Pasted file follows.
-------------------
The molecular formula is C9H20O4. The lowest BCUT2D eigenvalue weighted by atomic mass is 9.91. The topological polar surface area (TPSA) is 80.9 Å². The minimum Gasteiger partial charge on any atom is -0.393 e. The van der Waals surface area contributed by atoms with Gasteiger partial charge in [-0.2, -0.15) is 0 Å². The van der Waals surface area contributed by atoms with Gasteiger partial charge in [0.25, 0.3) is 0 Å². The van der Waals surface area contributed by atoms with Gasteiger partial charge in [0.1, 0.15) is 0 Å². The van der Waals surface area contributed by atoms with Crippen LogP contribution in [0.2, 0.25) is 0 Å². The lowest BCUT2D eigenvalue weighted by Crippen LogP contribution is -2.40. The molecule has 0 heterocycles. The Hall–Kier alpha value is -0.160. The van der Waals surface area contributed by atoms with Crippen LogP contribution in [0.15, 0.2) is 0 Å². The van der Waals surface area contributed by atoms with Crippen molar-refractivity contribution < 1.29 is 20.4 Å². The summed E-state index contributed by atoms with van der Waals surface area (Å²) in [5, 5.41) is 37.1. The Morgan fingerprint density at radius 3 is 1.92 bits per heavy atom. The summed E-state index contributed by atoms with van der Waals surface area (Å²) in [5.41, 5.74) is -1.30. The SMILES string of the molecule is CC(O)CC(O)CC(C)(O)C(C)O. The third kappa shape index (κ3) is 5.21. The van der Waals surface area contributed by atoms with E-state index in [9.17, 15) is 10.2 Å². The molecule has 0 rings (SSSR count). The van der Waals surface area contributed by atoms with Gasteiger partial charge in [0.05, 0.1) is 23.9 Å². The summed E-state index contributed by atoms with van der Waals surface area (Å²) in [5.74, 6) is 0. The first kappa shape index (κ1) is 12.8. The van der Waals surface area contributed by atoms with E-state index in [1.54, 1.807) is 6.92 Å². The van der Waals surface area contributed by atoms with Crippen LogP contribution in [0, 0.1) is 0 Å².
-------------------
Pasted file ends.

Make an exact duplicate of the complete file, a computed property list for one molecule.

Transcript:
The molecular formula is C9H20O4. The lowest BCUT2D eigenvalue weighted by atomic mass is 9.91. The topological polar surface area (TPSA) is 80.9 Å². The minimum Gasteiger partial charge on any atom is -0.393 e. The van der Waals surface area contributed by atoms with Gasteiger partial charge in [-0.2, -0.15) is 0 Å². The van der Waals surface area contributed by atoms with Gasteiger partial charge in [0.25, 0.3) is 0 Å². The van der Waals surface area contributed by atoms with Gasteiger partial charge in [0.1, 0.15) is 0 Å². The van der Waals surface area contributed by atoms with Crippen LogP contribution in [0.2, 0.25) is 0 Å². The lowest BCUT2D eigenvalue weighted by Crippen LogP contribution is -2.40. The molecule has 0 heterocycles. The Hall–Kier alpha value is -0.160. The van der Waals surface area contributed by atoms with Crippen LogP contribution in [0.15, 0.2) is 0 Å². The van der Waals surface area contributed by atoms with Crippen molar-refractivity contribution < 1.29 is 20.4 Å². The summed E-state index contributed by atoms with van der Waals surface area (Å²) in [5, 5.41) is 37.1. The Morgan fingerprint density at radius 3 is 1.92 bits per heavy atom. The summed E-state index contributed by atoms with van der Waals surface area (Å²) in [5.41, 5.74) is -1.30. The SMILES string of the molecule is CC(O)CC(O)CC(C)(O)C(C)O. The third kappa shape index (κ3) is 5.21. The van der Waals surface area contributed by atoms with E-state index in [9.17, 15) is 10.2 Å². The molecule has 0 rings (SSSR count). The van der Waals surface area contributed by atoms with Gasteiger partial charge in [0.05, 0.1) is 23.9 Å². The summed E-state index contributed by atoms with van der Waals surface area (Å²) in [5.74, 6) is 0. The first kappa shape index (κ1) is 12.8. The van der Waals surface area contributed by atoms with E-state index in [1.54, 1.807) is 6.92 Å². The van der Waals surface area contributed by atoms with Crippen LogP contribution in [0, 0.1) is 0 Å².